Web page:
Act 2, “Mama, I’m a Homosexual, Mama,” takes us back to the beginning, to the Deep South district of Lake Charles, Louisiana. By his own account, Kushner had a happy childhood, nurtured by musician parents and surrounded by artistic siblings. Nor does he seem to have suffered much for growing up Jewish in the South. But this typical — if unusually artistic and liberal — suburban upbringing was shadowed by an early recognition by both son and father that the former might be gay. And for all the liberal environment of the household, both father and son, in their own ways, struggled with the boy’s homosexuality. When Kushner was at Columbia — studying with internationally renowned director/writer Carl Weber — his father, Bill, wrote him that if he were Tchaikovsky’s father, he couldn’t be proud because Tchaikovsky was a gay. When Kushner came out to his mother, she “cried for six months until I finally said, ‘I’m beginning to feel like you are mourning somebody,'” he says.
Act 2 also takes us through Kushner’s early artistic development, including his fortuitous encounter with Oskar Eustis, now director of New York’s renowned Public Theater and then director of San Francisco’s Eureka Theater, who commissioned Kushner to write the play that became the seven-hour epic Angels in America: A Gay Fantasia on National Themes, which premiered in May 1991 at the Eureka and went to Broadway in 1993.
Act 3, “Collective Action to Overcome Injustice,” resumes with Kushner in full stride in 2003 and 2004, breaking into musical theater in typically untypical ways. The film provides a snapshot of Kushner’s collaboration with acclaimed children’s writer and illustrator Maurice Sendak. They take on an unlikely musical project, the chilling Brundibar, which recalls a play staged by the Nazis at the infamous Theresienstadt concentration camp in Czechoslovakia for propaganda purposes, featuring dozens of Jewish children shortly destined for the gas chambers. In a particularly touching moment, Ela Weissberger, one of the children who survived, expresses her gratitude. We are also brought into the creative process and ambitions behind Kushner’s 2003 Broadway musical, Caroline, or Change, the autobiographical story of a young boy’s relationship with the black maid (played by Tonya Pinkins) working for his Southern Jewish family at the height of the Civil Rights era, directed by George C. Wolfe.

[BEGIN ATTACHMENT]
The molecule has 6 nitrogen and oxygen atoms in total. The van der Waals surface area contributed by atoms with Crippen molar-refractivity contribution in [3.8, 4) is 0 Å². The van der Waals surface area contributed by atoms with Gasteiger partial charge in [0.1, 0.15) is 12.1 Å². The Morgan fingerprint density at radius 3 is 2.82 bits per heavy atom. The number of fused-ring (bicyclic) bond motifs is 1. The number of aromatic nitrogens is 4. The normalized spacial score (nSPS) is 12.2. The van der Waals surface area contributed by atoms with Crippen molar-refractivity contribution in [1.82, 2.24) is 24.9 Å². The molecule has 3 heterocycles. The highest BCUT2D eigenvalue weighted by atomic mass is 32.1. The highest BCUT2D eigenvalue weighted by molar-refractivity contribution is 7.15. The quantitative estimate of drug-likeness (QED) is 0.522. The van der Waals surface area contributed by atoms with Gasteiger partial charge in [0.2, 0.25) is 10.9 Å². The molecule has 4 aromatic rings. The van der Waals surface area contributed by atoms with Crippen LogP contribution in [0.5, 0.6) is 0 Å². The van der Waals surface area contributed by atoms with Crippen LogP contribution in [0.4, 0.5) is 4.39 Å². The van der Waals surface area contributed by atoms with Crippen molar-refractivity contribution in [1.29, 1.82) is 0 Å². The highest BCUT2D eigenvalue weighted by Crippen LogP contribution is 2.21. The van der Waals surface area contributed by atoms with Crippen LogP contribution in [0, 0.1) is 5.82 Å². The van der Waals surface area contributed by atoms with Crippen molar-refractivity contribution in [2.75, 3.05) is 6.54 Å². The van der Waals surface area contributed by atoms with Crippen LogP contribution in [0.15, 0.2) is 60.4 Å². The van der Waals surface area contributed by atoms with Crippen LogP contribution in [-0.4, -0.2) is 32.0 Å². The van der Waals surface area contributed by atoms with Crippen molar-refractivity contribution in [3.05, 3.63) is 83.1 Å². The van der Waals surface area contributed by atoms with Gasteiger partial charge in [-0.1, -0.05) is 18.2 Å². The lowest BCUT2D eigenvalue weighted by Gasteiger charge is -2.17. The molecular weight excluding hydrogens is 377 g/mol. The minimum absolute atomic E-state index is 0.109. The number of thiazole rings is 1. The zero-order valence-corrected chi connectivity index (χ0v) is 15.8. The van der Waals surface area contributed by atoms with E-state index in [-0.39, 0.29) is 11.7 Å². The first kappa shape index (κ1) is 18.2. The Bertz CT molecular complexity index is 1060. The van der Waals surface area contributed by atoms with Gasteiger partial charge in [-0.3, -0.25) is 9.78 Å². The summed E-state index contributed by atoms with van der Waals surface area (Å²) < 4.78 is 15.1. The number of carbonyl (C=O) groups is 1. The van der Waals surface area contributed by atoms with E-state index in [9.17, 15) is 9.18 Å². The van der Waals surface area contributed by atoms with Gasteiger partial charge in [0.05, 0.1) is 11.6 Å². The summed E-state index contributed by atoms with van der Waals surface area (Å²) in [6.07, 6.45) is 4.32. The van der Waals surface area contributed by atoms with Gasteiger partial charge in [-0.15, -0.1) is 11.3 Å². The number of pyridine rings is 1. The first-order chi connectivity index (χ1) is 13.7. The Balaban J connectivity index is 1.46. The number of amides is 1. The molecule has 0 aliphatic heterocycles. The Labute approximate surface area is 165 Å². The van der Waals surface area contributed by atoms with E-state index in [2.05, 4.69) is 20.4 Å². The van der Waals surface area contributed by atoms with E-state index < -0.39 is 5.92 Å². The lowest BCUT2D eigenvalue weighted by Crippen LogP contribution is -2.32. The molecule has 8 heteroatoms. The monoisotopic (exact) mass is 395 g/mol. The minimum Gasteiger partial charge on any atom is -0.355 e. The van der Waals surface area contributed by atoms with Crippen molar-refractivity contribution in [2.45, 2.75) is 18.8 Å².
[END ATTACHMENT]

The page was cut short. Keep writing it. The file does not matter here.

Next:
The epilogue to Wrestling with Angels is entitled “Action Can Change the Course of Things,” a resolute coda for a man who feels the artist has “an ethical obligation not to despair, to look for hope,” as he explains to students at Southwestern University in Georgetown, Texas, nine days before the 2004 presidential election. It also explains an artist who, despite obsessing over themes as uncomfortable as war, race, class conflict, AIDS, gay and lesbian rights, and genocide, struggles to reach — and believes he can reach — a popular audience.
“The time frame of Wrestling with Angels, during which I essentially stalked him all over the country, was immensely active for Kushner, with the production of new plays, books, master classes and community work,” says director Mock. “These activities are the building blocks through which the audience will come, I hope, to understand not only Kushner’s artistry, but the creative process in general and the difference one artist can make in inspiring us to engage the moral and political issues of our times.”